If you have a story call our newsdesk on 01722 426511 or email us. To advertise call 01722 426500.
Could you be a foster carer?
4:44pm Friday 27th December 2013 in News
THERE are c 434 children in care in Wiltshire, and more foster families are needed to help provide a safe and secure home for youngsters who can’t live with their parents.
About 77 per cent of children currently in the care of Wiltshire Council are being looked after by the county’s 225 fostering families, and the council is taking to the roads in a bid to recruit 50 more families over the coming year.
The council is taking fostering recruitment campaign to the road with six of its vans advertising for people to come forward and foster. Families are particularly needed who can take in teenagers, two or more brothers and sisters so they can stay together, and children with disabilities.
Laura Mayes, the council’s cabinet member for children services, said: “There may be people out there who have thought about fostering but haven’t taken that next step. We want them to come forward, contact us and help us care for our local children.
“There is no such thing as a typical foster carer - we need all sorts of people from different backgrounds, including religious and cultural backgrounds, to come forward to care for young people. “There are all sorts of children who need care on a short or longer term basis – from newborn babies to teenagers. We want to have enough foster carers so that we can find the right family for every child who needs one.”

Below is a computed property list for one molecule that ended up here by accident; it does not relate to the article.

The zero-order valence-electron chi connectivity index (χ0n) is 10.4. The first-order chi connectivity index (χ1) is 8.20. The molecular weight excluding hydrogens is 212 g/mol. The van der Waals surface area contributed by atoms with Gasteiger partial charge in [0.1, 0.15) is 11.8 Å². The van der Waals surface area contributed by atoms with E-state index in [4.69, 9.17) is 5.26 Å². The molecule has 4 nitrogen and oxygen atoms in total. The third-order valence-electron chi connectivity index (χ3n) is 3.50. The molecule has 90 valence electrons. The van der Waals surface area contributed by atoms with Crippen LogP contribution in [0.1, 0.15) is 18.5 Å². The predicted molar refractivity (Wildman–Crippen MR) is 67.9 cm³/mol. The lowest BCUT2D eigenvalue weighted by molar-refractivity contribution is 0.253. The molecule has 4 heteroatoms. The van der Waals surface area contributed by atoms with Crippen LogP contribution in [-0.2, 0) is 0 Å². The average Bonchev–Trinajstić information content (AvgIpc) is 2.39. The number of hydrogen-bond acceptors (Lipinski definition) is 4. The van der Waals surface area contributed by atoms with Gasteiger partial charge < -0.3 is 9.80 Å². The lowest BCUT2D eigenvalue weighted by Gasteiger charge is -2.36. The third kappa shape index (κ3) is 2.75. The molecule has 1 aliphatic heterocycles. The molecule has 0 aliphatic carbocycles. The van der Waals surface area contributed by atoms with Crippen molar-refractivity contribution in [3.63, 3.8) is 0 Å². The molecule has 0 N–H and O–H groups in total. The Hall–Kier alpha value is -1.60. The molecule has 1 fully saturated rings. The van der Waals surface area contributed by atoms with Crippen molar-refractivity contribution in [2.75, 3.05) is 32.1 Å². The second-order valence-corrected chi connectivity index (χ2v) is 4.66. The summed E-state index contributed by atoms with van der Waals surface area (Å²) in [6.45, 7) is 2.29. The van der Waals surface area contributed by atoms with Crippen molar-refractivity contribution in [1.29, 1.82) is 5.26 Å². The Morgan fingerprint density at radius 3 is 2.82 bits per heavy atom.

Children needing foster care have parents who can’t care for their children for many reasons. This may be due to physical or mental ill health, drug or alcohol problems, family breakdown or relationship difficulties, or a lack of parenting skills. In many cases children have been neglected or abused. Foster carers are needed who can:
• Look after children of all ages 24/7 for several months while problems at home are sorted out and decisions are made about what should happen to the children.
• Care for older children, who can’t return home, long term into their adulthood.
• Provide short breaks to give families who are struggling much needed support, these are often children with disabilities or challenging behaviour.
Foster carers can be single people, male or female, or couples. They can be people with or without their own children.
They can be full time stay at home parents, people on benefits or people who work, they can be people who own their own homes or rent.
Wiltshire Council and the fostering team support foster carers from their first contact to expressing an interest in fostering throughout their fostering career.
Foster carers have their own support worker, dedicated childcare workers including psychotherapists, health and education professionals, opportunities to meet with other foster carers at support groups and a comprehensive and exciting training pathway to develop carers skills and resilience.
Foster carers receive a competitive fostering allowance to ensure finances aren’t a barrier.
Anyone interested in becoming a foster carer can call 0800 169 6321 or email the fostering team at email@example.com.
More information can be found at wiltshire.gov.uk/fostering.
Comments are closed on this article.